The Information Security Analyst sat quietly in the audience.  He had driven for hours to hear this presentation, and he could barely believe what he was hearing.  The speaker, the head of a government organization, an organization responsible for protecting his country’s information systems, was downplaying the importance of automotive cyber security, comparing those worried about the situation to “Chicken Little,” running around and complaining that the sky was falling.  “Wow” he thought.  “Does this guy just not understand the situation, or is he pretending that it isn’t a problem for some reason?”    The analyst knew full well there was a problem, because he had read two important papers on the topic.

The first was titled “Comprehensive Experimental Analyses of Automotive Attack Surfaces.”  The second was titled “Experimental Security Analysis of a Modern Automobile.”   These two papers, both written by a team of researchers from the University of California, San Diego and the University of Washington painted a very different picture of automotive cyber security.  Not only did the papers point out that there were vulnerabilities.  The researchers demonstrated exploits against the vulnerabilities.  Three experiments were most notable.   First, they demonstrated that it was possible to hack a vehicle through a music file, which would play fine on a computer or a stereo system, but would deliver software updates to onboard computers called Electronic Control Units (ECUs) when played on a vehicle stereo system.  Next, they demonstrated that it was possible hack a car while the car was in motion, disabling the brakes at 40 miles per hour.  Finally, they demonstrated that multiple cars could be hacked and then commanded to respond to remotely issued commands in unison.  This was done while the cars were geographically separated by a large distance.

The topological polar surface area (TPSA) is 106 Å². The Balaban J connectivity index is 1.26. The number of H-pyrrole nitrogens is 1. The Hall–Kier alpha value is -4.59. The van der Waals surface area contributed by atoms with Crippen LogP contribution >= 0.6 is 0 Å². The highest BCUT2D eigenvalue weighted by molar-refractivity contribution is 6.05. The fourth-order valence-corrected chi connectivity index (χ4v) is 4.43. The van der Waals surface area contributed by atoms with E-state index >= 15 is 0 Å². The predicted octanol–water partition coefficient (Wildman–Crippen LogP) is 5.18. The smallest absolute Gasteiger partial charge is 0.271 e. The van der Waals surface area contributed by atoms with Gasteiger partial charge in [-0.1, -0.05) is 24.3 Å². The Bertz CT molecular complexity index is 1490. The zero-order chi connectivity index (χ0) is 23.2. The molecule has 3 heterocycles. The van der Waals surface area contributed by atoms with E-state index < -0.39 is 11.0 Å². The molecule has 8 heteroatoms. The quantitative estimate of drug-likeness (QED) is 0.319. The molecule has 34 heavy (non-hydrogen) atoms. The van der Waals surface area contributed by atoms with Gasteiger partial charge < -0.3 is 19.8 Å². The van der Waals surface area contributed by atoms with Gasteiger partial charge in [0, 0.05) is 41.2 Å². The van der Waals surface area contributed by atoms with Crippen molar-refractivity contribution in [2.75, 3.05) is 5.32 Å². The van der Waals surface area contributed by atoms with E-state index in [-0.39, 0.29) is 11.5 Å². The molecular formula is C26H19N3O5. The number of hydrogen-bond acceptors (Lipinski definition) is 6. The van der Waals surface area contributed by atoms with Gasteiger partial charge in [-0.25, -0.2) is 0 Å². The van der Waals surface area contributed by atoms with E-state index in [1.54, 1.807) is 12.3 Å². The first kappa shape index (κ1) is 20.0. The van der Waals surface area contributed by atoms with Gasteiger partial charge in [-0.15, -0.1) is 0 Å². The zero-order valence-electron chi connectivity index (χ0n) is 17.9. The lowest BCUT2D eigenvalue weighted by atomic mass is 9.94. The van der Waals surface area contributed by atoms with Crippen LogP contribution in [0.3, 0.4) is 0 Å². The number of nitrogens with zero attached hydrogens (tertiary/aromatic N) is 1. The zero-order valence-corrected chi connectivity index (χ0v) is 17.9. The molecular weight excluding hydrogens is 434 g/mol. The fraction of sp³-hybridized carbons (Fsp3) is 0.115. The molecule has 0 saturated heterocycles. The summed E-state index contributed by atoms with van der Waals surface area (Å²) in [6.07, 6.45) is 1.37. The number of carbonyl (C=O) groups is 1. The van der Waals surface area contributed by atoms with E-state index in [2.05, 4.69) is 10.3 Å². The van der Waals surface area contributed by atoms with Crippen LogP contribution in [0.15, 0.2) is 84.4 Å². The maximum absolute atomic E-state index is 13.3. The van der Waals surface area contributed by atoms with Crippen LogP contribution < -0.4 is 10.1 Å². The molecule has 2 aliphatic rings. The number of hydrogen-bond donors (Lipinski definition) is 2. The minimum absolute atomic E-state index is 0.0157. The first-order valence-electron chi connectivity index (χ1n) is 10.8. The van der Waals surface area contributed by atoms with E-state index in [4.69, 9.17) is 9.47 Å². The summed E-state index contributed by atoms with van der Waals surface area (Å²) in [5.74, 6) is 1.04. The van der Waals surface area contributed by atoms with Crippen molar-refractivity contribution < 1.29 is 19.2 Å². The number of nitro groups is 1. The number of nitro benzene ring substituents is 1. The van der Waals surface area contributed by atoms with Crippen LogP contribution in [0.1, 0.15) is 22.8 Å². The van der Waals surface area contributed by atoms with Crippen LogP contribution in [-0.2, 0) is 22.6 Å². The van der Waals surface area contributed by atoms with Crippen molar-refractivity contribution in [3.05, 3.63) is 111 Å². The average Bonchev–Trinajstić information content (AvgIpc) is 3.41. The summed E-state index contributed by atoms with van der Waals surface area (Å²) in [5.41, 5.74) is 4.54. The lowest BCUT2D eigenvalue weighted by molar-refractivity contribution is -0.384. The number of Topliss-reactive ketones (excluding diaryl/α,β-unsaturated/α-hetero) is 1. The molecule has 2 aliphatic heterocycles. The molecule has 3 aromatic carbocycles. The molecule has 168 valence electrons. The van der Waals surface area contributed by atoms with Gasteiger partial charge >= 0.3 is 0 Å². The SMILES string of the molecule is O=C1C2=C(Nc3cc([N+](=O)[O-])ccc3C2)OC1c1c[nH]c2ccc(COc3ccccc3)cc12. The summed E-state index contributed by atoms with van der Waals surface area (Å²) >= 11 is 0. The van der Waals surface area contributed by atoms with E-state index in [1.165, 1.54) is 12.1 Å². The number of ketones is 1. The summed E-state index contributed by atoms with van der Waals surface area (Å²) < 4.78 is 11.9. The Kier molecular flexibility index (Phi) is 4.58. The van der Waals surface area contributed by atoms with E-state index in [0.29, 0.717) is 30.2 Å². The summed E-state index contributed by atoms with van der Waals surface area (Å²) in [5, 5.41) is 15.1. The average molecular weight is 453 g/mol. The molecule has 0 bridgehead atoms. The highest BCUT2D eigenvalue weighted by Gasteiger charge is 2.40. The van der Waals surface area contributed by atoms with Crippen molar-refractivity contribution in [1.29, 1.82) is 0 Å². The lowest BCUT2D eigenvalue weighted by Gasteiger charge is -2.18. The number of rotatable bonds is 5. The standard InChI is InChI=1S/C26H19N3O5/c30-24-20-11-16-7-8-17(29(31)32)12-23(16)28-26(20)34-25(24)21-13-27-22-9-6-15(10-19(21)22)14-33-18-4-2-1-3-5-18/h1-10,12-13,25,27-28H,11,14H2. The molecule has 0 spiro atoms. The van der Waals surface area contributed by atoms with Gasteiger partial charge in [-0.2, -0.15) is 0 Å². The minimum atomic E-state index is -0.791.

The authors left it to the reader to speculate what sort of major cyber-attack might be possible should some gifted hacker, terrorist group or some nation state decide to get very nasty.  The idea of millions of cars simultaneously losing the brakes while driving over 55 mph came to the analyst’s mind.  “Guess that means I’m chicken little” he thought.  “Well, at least I’m not running around claiming the sky is falling.”  Of course, he would do something about it.  He was planning to get another car.  This car would be cyber hardened because it would contain no ECUs.  This car would be a 1966 Corvette.

This car has no computers to hack.

The Hacker-Proof 1966 Corvette Stingray

Two important papers on automotive cyber security…

copyright 2013 NetChime Research LLC,  All rights reserved.